Aids looms large in the novel, and Everett has already been savaged in the gay press for his irreverent treatment of the subject. He angrily rebuts his critics: "In the book, I didn't want to deal with the horror of Aids, because that's understood when you see the word written down. It didn't need to have a paragraph saying, `Isn't that shocking? Isn't that macabre?' I wanted to look at it in a different way."

He sees the Aids crisis as part of a wider breakdown. "I really think that it's the beginning of our bodies not tolerating the atmosphere that we live in. We're ruining the planet." In St Tropez, he was very aware of what he describes as "the slow fade to urbanity". "You'd go away for a month and be driving back from Toulon airport and find that a new roundabout had been built.

"Every year you'd come out in different rashes from the new algae in the sea. That, in the end, encouraged me to leave the area. It was too depressing to watch at close quarters how we're ruining the earth."

He originally moved to France out of a deep disillusion with the state of Britain and, in particular, its theatre. But beneath his graphically expressed contempt ("The British theatre sucks") lies a heartfelt attempt to analyse the problems inherent in the medium. "I don't think theatre works in this age of television, where you can see even bad actors being natural. It's so difficult now even to offer a cup of tea in a way that's both real and audible to the audience at the back of the upper circle. Theatre is film in long-shot. It is only meaningful to regular theatre- goers. Otherwise there's no connection with the way people see acting on TV."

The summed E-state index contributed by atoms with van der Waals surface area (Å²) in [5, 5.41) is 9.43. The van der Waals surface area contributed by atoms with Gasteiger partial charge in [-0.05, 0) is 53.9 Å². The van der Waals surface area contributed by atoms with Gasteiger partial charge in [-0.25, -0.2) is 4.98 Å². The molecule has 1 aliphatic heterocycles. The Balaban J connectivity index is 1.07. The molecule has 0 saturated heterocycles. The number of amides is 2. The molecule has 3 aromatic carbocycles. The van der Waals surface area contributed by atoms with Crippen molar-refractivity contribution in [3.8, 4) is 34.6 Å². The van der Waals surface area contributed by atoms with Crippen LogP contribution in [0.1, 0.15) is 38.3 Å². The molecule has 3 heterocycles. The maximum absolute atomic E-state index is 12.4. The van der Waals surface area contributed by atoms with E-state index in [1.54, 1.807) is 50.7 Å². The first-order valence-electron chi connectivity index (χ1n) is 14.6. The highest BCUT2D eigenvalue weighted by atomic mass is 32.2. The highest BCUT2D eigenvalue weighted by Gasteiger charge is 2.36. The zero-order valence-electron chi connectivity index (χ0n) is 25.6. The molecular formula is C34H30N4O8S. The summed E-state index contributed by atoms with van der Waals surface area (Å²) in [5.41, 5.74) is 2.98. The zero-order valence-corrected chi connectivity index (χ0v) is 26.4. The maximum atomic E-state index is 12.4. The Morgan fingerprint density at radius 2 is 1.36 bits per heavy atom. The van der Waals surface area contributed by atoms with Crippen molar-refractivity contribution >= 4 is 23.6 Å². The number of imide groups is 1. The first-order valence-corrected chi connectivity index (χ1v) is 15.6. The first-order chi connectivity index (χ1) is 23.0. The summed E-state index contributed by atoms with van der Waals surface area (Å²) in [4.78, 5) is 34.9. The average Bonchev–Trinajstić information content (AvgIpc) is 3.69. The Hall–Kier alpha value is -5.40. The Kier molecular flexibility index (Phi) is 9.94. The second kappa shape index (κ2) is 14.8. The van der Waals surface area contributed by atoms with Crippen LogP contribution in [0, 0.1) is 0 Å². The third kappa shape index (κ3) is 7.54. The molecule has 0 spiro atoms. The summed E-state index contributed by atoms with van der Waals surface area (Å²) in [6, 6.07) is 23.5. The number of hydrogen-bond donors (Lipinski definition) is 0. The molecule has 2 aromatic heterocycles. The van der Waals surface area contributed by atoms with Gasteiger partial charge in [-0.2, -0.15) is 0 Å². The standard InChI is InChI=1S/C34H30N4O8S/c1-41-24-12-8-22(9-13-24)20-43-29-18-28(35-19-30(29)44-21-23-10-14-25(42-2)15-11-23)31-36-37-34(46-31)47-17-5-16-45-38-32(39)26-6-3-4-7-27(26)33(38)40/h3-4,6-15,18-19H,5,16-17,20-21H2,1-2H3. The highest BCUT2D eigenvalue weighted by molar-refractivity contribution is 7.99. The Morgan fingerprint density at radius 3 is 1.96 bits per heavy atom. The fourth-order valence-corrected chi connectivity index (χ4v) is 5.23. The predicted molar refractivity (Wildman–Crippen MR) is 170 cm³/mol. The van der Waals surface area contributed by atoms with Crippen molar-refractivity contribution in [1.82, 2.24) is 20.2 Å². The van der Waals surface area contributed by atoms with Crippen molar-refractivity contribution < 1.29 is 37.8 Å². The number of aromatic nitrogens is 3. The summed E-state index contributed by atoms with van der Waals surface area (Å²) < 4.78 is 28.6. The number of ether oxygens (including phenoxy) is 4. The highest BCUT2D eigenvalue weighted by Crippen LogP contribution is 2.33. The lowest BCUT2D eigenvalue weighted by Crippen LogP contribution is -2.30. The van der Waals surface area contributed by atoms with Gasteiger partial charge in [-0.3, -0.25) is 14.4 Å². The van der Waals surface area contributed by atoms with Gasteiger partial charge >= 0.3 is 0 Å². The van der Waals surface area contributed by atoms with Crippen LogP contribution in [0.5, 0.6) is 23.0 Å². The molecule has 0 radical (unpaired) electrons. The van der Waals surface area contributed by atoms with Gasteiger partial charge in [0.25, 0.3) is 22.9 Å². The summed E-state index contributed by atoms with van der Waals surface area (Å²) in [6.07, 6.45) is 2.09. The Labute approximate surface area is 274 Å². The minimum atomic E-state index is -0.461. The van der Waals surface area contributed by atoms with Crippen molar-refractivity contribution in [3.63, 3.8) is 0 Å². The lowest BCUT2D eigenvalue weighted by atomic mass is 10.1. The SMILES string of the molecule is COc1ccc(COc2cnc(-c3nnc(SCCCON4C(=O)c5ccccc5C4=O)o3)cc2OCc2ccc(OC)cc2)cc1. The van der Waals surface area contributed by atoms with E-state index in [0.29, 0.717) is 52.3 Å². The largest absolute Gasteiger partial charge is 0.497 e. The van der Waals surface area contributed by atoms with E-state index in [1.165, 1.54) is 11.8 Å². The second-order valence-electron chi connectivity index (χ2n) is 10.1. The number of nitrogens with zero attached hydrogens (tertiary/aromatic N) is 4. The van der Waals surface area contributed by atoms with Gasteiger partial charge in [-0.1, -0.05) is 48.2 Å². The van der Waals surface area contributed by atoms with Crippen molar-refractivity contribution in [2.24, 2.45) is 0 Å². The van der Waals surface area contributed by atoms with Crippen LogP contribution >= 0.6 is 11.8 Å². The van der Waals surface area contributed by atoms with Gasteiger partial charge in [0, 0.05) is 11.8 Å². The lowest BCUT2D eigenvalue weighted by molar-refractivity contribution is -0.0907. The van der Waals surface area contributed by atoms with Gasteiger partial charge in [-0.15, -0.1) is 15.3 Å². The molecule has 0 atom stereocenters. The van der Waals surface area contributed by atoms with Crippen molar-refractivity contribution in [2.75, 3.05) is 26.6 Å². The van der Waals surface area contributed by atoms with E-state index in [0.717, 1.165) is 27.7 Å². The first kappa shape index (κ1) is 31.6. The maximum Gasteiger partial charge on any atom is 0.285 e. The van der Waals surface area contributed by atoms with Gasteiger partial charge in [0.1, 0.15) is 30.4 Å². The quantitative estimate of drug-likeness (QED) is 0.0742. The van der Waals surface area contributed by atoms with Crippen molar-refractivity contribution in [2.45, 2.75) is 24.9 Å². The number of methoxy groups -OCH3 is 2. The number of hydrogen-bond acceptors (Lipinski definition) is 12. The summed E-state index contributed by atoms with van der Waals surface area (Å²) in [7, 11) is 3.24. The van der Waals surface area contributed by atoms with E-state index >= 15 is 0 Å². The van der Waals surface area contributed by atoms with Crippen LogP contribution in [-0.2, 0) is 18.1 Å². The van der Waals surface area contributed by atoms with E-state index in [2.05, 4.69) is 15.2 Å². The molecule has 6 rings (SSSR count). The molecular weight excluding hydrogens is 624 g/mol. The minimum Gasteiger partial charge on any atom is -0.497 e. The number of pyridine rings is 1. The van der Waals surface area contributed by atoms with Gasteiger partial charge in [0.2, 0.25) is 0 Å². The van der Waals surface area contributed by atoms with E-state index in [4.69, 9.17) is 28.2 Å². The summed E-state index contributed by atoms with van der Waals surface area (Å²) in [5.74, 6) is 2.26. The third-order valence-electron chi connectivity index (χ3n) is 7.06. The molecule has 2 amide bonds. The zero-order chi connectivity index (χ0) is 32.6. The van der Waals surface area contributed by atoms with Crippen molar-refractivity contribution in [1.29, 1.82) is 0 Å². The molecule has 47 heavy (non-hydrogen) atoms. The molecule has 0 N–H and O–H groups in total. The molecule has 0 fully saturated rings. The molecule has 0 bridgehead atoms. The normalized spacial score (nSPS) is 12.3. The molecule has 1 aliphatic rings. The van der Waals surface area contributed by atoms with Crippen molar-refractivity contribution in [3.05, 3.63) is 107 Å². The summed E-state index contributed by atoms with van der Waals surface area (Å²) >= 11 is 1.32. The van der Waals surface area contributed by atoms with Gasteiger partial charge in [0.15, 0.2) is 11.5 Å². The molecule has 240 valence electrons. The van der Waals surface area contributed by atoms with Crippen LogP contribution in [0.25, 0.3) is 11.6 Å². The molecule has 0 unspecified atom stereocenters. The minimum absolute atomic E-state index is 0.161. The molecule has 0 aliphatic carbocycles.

He attempted to remedy this in his performance in The Vortex. "I tried to reinvent my acting... to make all that stagey dialogue real." His Nicky Lancaster was an extraordinary portrait of drug-debilitation and neurosis; but it drew complaints of inaudibility from that same upper circle. Everett believes that the problem lay elsewhere; it was not so much that they could not hear, but that they could only hear what they wanted to.

"My criticism of the West End audience is that they only want to hear a lot of perfectly modulated sounds."

So he has pursued his stage career at the Glasgow Citizens, "a theatre whose politics I very much admire", most recently as Flora Goforth (treading in the heels of Tallulah Bankhead and Elizabeth Taylor) in Tennessee Williams's The Milk Train Doesn't Stop Here Any More. The unusual casting, an attempt to draw parallels with Aids ("We played it basically as a queen with dementia who thought he was a famous old actress on the side of a mountain"), was highly acclaimed; and Everett is keen to take it elsewhere. "But only if I could play to people who are under 25, who buy records or go to movies... not 50-year-old stockbrokers whom I wouldn't use my saliva to spit on if they were on fire in the street."

He aimed more directly at the youth market in the mid-1980s with an ill- fated attempt to launch himself as a pop-singer. "I made three records. The last one was the `Hooray Rap'. It was the time of the Summer of Love, raves and house music and my manager, Simon Napier Bell, said I should make a record based on The Vortex. So I used lines from the play over my own music; and I sang the story of a junkie who could not stop taking drugs. It should have taken off... it could have if I'd been stronger; but I was so terrorised by the reaction to everything I did that I became as pathetic as everyone thought I was. That was when I went to live in France.